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  • Jenn22 Jenn22's Avatar 11-28-04 | 09:47 AM
  • Epidural anesthesia is one of the most popular forms of medications for pain relief in labor and delivery. It can be used for normal vaginal birth, a vaginal birth with forceps or vacuum extraction, or even surgical (cesarean) birth.
    Unlike medications previously used or currently used narcotics, the epidural can leave the mother wide awake and mentally aware of everyhing going on during the birth of her baby. Pain relief varies from mother to mother, some women experience a completely numb feeling from the level of their upper abdomen down to their toes, others feel only pressure during contractions or pushing. What you will experiance will depend on the medication used, the placement of the epidural, and other factors. It is important to discuss with your anesthetist what type of feeling you wouldlike to have after the mediction is administered.
    However, as with any medication or procedure there are also risks. The major complication from epidural anesthesia is a drop in the mother's blood pressure. Most hospitals will try to prevent this by giving the mother IV fluids prior to the administration of the epidural. Sometimes an epidural can lead to fetal distress, fetal malposition, incresed risk of forceps, or vacuum extraction, episiotomy, and in some studies, and increased risk of cesarean section.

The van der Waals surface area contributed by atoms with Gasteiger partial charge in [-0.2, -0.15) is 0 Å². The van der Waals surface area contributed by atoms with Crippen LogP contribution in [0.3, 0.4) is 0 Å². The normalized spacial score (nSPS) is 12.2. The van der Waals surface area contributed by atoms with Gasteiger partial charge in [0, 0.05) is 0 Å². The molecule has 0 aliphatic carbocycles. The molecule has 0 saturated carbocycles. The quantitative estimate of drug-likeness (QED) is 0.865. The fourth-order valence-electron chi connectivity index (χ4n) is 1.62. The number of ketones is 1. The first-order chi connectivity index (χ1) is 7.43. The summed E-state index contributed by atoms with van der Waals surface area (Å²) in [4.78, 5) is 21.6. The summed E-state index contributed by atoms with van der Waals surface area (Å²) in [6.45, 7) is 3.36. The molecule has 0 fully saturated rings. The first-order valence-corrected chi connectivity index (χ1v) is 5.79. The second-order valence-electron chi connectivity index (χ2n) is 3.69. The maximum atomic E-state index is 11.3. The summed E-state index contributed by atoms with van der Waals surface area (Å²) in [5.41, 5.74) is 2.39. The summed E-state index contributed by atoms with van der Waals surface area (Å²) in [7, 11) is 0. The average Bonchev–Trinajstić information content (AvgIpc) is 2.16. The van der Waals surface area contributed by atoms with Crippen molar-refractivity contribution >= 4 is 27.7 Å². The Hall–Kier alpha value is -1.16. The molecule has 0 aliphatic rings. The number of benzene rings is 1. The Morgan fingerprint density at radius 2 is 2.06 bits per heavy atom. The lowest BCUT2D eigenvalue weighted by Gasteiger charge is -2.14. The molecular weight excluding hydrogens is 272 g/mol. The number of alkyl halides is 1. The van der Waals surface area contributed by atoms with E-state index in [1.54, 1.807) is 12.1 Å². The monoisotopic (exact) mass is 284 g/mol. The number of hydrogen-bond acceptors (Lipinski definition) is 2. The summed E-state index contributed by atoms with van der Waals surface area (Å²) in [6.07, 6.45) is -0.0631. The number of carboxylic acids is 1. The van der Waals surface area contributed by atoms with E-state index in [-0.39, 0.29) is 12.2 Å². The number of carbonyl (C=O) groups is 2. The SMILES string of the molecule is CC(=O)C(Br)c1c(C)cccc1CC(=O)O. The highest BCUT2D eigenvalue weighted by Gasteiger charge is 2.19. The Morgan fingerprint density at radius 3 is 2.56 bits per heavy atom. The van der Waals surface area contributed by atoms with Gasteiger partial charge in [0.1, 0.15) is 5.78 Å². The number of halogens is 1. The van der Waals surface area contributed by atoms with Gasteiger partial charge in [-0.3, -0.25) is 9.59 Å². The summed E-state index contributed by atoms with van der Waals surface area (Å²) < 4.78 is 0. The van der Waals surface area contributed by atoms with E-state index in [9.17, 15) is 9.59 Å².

When making the dicision about pain medications it's importnat to keep all of your options open. Learning additional coping techniques can be very useful for the time prior to recieving and epidural or if you fall into the 12 - 20% that have a partial rather than a full block. A good childbirth class can teach you these skills and go more in depth about the epidural and it's uses in labor and birth.


    Last edited by Jenn22; 11-30-04 at 10:23 AM..
  • Lorie Lorie's Avatar 03-26-05 | 07:37 PM
  • i will never get a Epidural again in my life....
  • wundermb wundermb's Avatar 07-01-05 | 02:03 PM
  • I was set to not have one in my first pregnancy. Labor was induced at 41 weeks, it did not progress for many, many hours. The pain was horrible, but I would have continued w/o epi if labor would have progressed. I think after 26 hours I finally could not take it any longer, had it (and thank goodness, I did not have any of the nasty side effects that you can get). But I ended up having to have a c-section (which ultimately was unavoidable...)

    I think its good for some situations and some women. But it also can be overused easily and does not necessarily always work the way one may imagine and hope...
  • emily-anne'smommy emily-anne'smommy's Avatar 07-06-05 | 09:17 PM
  • does anyone know why epidurals increase the risk of tools such as vacuums, forecps, etc.?
  • krankypuss 09-18-05 | 08:06 PM
  • epidurals increase the risk of vaccuum extraction or forceps as you can not feel yourself pushing. That will hinder the process of second stage labour....dreary thought huh? 2 of my children i had epidurals with and one I had vacuum and the other forceps...

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